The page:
“It’s not going to be an on and off switch,” she added. “What you’ll see is gradually more momentum and more interest building in the area and more capability, and that will start to unlock more use cases and start to deliver new experiences and new products and services.”
Yoyo Wallet use case
One example use case for open banking is Yoyo Wallet, which is working with Starling Bank to enable customers to make payments and collect loyalty points from food outlets, such as Planet Organic and Wrap it Up.
Yoyo Wallet CEO Michael Rolph said users need to agree to the company accessing their Starling card and transaction data, in line with the open banking regulation, for the service to work.
“When you say yes [to consent], you actually have to give that permission from within the bank [application],” he said. “What happens is you get redirected to Starling, where you give consent and then you go back into Yoyo.”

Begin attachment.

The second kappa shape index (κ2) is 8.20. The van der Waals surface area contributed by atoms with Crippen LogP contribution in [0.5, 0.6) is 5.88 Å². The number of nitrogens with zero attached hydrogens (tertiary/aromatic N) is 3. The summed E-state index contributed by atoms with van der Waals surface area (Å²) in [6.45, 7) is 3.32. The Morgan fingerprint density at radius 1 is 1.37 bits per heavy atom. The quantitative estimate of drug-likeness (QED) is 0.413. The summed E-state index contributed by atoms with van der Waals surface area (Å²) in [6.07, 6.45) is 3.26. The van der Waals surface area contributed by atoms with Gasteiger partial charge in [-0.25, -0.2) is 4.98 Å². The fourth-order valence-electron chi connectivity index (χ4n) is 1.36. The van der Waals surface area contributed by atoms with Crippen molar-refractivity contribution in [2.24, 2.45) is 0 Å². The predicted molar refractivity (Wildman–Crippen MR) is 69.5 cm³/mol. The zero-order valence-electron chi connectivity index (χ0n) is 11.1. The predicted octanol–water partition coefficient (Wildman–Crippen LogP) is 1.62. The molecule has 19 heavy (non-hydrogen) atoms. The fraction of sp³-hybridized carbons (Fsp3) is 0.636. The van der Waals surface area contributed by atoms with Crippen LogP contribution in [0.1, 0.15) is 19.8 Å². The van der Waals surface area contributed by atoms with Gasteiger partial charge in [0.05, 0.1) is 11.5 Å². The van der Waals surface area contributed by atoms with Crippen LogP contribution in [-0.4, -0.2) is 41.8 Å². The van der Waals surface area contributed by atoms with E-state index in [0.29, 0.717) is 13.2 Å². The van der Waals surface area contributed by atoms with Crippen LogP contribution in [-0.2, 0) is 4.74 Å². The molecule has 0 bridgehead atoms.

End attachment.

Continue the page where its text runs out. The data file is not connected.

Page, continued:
Consumers can complete this process in less than 20 seconds, he said, and then they will receive a digital receipt within the app after every purchase.
Starling announced this service in November 2017 and was the first UK bank to make its APIs available in this way.
Rolph said Yoyo also works with retailers and uses open banking to give consumers a full overview of their spending habits. Supermarket giants such as Tesco have already been doing this through their loyalty programmes.
“If you look at the most successful retailers, what they do really well is that they know who their customers are,” he said. “So Tesco has Clubcard – it helps to identify its customers, match them to basket data and market to them more effectively. That has led Tesco to being the most successful supermarket in the UK.”
Rolph pointed out that when retailers know their customers, “that is what being a pro looks like”. He added: “So that’s really what we’re focused on from a Yoyo perspective – through the use of open banking, to help retailers be more ‘Amazon’ or more ‘Tesco’ in their approach.”
Rolph said consent is not an issue when working with Starling Bank, because the vast majority of Yoyo’s users (75%) agreed to sharing their data.
So although consumers are currently showing some uncertainty about consenting to open banking, experts are sure that once more use cases become available, most of the public will jump on board. “The reality will be very different once consumers are provided with the services, applications and experiences that go with the request for consent,” said Rolph.